My 5 star rating is because it's The Prince, you know, the ultimate guidebook for the aspiring tyrants or blossoming despots. I don't agree with the pMy 5 star rating is because it's The Prince, you know, the ultimate guidebook for the aspiring tyrants or blossoming despots. I don't agree with the premise of this book, and it goes against everything I believe in, but having to analyze every sentence for my renaissance and reformation class definitely lead me to exhaustively view it from so many different angles. You have to understand and study something before you can condemn it, and then I think even then you start to have respect due to the challenge it presents as an affront to your views. How can you condemn or question things if you don't fully understand them?
A toast to not watching, reading, or listening to only what you agree with so you can easily wallow in confidence with your decisions, but challenging yourself by being receptive to things you disagree with and constantly allowing yourself to evolve.
Our paper for the class was to set up an argument that someone could disagree with but wasn't a blatantly obvious opinion, but only through analysis of the book, and no outside sources... very difficult. I couldn't reference anything historical to give insight to the context of the times, or compare contemporary or even past rulers that fit the mold of being "the prince". I also couldn't draw on the popular theory that maybe Machiavelli wrote it as satire, or even that it was a means to garner favor and restore his political position by charming the Medici family (he dedicated it to the very guy who destroyed him). Most challenging paper I've ever written, but I know this book like the back of my hand now, and despite how much I disagree with it (besides hiring mercenaries, that is pretty concrete), I have to admire how shrewd and ironic it is when you really tear it apart.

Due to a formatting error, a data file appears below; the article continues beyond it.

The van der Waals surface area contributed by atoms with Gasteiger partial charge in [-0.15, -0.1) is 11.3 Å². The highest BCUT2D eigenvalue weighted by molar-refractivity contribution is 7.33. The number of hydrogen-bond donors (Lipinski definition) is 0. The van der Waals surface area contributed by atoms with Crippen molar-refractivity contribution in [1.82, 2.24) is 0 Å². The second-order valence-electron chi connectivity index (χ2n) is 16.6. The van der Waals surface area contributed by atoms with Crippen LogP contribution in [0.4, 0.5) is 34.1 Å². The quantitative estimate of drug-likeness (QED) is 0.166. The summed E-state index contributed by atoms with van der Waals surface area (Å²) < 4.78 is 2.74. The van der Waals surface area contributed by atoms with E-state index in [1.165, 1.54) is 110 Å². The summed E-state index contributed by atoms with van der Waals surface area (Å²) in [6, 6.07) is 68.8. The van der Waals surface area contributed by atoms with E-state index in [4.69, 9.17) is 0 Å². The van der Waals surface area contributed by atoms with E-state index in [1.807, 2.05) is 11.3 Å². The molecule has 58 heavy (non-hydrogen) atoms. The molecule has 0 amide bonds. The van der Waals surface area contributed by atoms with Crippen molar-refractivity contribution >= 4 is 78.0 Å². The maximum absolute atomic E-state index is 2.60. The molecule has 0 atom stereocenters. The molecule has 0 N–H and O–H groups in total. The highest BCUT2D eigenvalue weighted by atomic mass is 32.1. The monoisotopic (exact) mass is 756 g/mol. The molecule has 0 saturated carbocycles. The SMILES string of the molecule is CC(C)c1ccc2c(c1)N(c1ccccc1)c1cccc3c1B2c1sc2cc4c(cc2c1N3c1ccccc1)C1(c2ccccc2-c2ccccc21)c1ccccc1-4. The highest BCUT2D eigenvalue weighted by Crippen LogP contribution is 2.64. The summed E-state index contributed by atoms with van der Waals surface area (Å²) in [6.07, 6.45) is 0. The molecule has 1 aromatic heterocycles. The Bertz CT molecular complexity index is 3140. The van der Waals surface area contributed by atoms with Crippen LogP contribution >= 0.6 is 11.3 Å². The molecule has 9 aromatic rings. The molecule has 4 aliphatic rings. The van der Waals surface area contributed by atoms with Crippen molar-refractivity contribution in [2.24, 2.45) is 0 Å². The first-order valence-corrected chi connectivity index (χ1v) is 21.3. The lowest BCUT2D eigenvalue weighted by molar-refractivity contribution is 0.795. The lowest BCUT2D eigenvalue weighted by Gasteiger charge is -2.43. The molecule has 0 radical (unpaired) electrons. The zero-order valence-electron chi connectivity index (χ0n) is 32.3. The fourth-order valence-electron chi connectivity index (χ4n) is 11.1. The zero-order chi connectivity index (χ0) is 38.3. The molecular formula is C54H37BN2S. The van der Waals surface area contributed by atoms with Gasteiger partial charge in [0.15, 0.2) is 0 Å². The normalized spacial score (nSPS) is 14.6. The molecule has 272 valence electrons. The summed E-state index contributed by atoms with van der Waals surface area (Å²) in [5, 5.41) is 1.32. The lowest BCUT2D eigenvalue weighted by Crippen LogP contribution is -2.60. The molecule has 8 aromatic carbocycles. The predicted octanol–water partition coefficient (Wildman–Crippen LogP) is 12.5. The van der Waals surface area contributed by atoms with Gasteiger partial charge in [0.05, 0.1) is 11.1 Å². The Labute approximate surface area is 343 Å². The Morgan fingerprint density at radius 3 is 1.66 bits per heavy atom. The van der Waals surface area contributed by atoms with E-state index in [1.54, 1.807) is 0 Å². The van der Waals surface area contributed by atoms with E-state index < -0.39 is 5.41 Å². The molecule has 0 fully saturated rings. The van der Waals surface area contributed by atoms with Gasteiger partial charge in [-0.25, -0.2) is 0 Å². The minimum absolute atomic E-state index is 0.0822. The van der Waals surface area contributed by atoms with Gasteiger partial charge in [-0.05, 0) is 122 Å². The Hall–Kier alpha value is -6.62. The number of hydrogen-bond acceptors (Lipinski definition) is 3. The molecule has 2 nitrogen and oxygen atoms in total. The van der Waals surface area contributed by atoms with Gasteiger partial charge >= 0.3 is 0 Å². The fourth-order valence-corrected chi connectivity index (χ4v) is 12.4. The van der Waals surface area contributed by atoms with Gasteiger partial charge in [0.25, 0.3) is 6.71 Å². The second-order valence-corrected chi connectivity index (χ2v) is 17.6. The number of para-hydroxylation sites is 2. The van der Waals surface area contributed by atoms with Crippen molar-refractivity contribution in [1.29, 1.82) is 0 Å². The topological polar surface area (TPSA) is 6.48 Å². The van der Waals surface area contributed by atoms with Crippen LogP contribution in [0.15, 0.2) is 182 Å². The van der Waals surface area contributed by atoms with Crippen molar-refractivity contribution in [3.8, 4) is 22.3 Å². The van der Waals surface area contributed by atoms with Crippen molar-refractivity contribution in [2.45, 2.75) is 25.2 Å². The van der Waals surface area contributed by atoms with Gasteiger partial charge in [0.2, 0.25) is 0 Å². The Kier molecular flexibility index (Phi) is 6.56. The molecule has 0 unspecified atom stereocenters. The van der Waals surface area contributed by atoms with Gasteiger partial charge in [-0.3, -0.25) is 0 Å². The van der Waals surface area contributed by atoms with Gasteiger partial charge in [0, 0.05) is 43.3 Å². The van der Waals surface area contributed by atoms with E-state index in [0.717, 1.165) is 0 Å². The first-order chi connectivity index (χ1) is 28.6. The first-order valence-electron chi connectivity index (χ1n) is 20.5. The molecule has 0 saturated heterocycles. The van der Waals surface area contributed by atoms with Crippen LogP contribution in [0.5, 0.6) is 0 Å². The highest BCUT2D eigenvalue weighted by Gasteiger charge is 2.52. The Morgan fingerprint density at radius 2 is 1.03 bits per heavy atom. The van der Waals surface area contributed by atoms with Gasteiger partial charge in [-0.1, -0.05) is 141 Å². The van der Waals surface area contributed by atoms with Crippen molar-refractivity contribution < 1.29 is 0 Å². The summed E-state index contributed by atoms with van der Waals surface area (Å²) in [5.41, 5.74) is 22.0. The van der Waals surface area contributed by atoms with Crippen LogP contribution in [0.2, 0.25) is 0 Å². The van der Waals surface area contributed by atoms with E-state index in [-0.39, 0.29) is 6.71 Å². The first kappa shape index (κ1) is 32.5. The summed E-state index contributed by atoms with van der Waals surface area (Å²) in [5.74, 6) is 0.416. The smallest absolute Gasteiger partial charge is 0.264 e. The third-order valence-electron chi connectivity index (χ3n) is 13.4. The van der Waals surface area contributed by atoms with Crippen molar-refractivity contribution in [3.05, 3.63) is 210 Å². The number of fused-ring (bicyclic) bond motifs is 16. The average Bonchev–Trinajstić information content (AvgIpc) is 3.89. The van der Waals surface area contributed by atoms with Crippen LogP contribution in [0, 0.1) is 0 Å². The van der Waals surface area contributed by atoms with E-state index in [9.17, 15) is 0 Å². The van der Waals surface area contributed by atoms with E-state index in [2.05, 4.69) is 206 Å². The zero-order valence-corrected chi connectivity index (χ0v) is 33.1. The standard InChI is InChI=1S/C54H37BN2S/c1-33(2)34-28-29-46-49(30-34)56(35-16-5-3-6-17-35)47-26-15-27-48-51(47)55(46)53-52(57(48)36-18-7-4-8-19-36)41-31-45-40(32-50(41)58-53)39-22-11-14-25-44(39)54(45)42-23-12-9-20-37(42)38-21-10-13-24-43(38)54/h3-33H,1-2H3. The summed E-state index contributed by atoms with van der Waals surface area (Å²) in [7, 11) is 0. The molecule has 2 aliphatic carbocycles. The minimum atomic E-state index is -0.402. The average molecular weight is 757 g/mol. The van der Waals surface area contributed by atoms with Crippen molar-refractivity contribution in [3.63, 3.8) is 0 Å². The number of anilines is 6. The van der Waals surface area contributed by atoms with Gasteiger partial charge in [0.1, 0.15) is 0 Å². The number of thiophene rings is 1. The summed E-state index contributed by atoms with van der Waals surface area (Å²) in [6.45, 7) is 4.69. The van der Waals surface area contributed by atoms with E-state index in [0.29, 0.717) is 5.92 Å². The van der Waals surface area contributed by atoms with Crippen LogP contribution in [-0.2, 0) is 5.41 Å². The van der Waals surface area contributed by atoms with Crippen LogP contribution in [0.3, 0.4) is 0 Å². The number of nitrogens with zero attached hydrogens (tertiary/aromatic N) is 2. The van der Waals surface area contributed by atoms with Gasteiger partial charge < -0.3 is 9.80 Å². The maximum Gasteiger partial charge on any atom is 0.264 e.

So... to challenge myself I decided to argue that the book was written in favor of the prince's subjects, working in their self-interest and even as a tool of preservation of happiness for subjects, guiding the most ruthless ruler to put them first but still get his kicks as a sociopath. I don't agree, obviously, but an interesting way to view the book for sure. I was given an A and a thumbs up for a "interesting" and "challenging" argument. In a sense, it was very Machiavellian for me to twist some of his words and leave certain things out to "prove" my point, so thanks Machiavelli! Hahaha.
This is a guy who thought Henry VIII was a jerk, and would have known of him pretty well, so there is a glimmer of hope this is satire, although historians still argue about whether it was or wasn't and there is still no universally accepted conclusion. Another reason why this is a 5 star book, seriously, it's all about interpretation, and as I concluded in my paper, The Prince is ultimately really Machiavelli in the end for the way he played and continued to play everyone. Kudos, your legacy is secure....more